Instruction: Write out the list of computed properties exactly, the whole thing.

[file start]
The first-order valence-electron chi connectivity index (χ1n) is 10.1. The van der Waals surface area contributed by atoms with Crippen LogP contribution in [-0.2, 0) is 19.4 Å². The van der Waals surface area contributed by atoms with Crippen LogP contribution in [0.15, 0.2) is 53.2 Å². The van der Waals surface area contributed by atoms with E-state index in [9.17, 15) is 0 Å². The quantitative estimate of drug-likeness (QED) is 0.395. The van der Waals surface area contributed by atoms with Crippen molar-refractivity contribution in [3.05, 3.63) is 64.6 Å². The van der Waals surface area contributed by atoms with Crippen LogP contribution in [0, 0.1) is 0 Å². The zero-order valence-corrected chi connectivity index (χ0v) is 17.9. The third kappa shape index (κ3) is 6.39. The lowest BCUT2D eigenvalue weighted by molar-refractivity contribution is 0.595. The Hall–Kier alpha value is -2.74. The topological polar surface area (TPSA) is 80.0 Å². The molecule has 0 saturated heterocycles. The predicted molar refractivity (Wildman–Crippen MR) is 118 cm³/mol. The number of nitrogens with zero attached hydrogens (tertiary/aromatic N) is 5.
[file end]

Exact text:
The first-order valence-electron chi connectivity index (χ1n) is 10.1. The van der Waals surface area contributed by atoms with Crippen LogP contribution in [-0.2, 0) is 19.4 Å². The van der Waals surface area contributed by atoms with Crippen LogP contribution in [0.15, 0.2) is 53.2 Å². The van der Waals surface area contributed by atoms with E-state index in [9.17, 15) is 0 Å². The quantitative estimate of drug-likeness (QED) is 0.395. The van der Waals surface area contributed by atoms with Crippen molar-refractivity contribution in [3.05, 3.63) is 64.6 Å². The van der Waals surface area contributed by atoms with Crippen LogP contribution in [0, 0.1) is 0 Å². The zero-order valence-corrected chi connectivity index (χ0v) is 17.9. The third kappa shape index (κ3) is 6.39. The lowest BCUT2D eigenvalue weighted by molar-refractivity contribution is 0.595. The Hall–Kier alpha value is -2.74. The topological polar surface area (TPSA) is 80.0 Å². The molecule has 0 saturated heterocycles. The predicted molar refractivity (Wildman–Crippen MR) is 118 cm³/mol. The number of nitrogens with zero attached hydrogens (tertiary/aromatic N) is 5.